A mega methane bomb went off in ancient times, and another one is primed to blow

Santa Barbara, California - Climate change is disrupting a vital current, which could flip the switch on a methane bomb that is slumbering in the Atlantic Ocean... and it's happened before.

A warming ocean is bad news for the locked-up methane in its depths.
A warming ocean is bad news for the locked-up methane in its depths.  © Kerem Yucel / AFP

Researchers at the University of California, Santa Barbara; in China; and in Germany found that the stored methane in the Atlantic could be released, just like it was around 125,000 years ago, per Inside Climate News.

Their study, published in the Proceedings of the National Academy of Sciences, points out how the Atlantic Meridional Overturning Current, which basically keeps warmth at shallow depths trucking down into the deep ocean, is in danger of stopping. The last time that happened, temperatures between 900 and 4000 feet in the Atlantic jumped by 12 degrees Fahrenheit, only a few degrees higher than current ocean warming today.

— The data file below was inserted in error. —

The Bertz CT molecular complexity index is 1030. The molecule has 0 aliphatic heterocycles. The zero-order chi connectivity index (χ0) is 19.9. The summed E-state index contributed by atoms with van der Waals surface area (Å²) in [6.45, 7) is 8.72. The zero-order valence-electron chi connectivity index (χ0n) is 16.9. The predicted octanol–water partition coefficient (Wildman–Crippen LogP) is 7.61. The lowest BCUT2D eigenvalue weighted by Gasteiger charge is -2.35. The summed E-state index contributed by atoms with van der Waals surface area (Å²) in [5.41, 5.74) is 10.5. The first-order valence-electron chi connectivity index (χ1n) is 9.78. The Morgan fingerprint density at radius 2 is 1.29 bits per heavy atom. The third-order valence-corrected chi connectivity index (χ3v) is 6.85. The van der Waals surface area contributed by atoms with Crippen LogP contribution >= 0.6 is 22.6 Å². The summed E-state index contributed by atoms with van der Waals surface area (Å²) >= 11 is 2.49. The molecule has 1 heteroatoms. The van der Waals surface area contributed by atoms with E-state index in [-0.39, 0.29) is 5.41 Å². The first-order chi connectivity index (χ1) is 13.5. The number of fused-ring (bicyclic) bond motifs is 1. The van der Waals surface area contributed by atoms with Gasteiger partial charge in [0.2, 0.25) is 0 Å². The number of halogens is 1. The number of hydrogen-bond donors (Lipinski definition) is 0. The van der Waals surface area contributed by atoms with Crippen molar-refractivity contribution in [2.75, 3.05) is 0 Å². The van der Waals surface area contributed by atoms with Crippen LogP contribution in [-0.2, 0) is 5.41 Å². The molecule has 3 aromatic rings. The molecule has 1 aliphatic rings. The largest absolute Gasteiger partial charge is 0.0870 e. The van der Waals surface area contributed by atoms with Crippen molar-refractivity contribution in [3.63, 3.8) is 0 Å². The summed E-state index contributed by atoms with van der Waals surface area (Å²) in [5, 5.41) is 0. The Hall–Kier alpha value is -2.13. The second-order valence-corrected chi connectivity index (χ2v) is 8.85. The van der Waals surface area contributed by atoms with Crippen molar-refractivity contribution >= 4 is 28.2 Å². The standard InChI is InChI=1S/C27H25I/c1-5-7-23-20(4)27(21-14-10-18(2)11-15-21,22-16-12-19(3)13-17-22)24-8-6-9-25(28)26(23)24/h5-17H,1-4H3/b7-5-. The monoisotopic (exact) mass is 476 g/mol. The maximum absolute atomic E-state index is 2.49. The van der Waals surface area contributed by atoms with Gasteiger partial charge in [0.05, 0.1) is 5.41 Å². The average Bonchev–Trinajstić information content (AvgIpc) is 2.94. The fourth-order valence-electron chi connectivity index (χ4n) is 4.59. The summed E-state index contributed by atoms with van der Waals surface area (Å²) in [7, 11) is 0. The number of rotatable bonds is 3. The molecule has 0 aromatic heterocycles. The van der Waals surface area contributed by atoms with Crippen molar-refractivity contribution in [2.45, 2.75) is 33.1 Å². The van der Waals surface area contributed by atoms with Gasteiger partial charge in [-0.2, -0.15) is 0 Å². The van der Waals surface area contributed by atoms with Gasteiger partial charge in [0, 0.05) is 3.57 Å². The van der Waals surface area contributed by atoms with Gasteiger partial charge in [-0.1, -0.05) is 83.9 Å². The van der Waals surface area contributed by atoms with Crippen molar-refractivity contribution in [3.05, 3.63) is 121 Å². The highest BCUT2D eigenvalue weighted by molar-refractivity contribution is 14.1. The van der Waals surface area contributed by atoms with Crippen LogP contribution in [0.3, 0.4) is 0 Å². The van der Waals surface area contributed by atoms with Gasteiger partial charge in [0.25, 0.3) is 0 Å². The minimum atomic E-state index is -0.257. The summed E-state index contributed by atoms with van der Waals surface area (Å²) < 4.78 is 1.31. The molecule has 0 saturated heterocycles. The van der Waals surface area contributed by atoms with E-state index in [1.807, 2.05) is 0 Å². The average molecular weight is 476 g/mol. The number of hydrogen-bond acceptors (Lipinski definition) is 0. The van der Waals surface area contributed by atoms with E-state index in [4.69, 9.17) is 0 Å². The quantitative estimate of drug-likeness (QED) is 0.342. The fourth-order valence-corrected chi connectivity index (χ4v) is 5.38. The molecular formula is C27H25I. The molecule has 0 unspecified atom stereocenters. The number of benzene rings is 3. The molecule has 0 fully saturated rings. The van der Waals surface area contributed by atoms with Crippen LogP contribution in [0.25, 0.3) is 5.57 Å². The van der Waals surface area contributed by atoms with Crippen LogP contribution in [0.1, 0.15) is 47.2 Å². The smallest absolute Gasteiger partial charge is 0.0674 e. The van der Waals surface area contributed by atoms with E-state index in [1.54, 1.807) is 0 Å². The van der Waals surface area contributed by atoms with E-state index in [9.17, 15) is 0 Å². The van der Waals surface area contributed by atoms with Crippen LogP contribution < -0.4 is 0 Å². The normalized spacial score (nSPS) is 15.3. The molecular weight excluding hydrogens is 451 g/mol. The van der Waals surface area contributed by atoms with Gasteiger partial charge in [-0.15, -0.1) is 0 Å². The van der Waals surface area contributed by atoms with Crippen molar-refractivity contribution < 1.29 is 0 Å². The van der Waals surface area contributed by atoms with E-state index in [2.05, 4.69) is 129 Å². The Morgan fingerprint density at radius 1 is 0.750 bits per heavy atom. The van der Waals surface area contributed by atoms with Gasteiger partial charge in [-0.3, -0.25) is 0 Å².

Right now, about one-sixth of the world's methane is in cold storage, locked up by the intense cold and high pressure found at the bottom of the ocean, where the extremely potent greenhouse gas solidifies into formations of methane hydrate, also called clathrates.

But, if those temps don't stay as frigid, the trapped methane could become the next tipping point in the climate crisis when it melts and leaves the ocean to get up into our atmosphere, where it would accelerate warming.

Lead author Syee Weldeab told Inside Climate News, "Models sometimes overestimate and sometimes underestimate, and this case seems like an underestimation to me. We’re bringing basically some perspective and an example from a time that is not so remote, when the world was as warm as what we’re projected to have in the next 80 to 100 years, and when the Greenland Ice Sheet was much smaller."

The study on methane locked in the Atlantic shows off another set of domino pieces waiting to topple as the climate crisis ramps up.

Cover photo: Kerem Yucel / AFP

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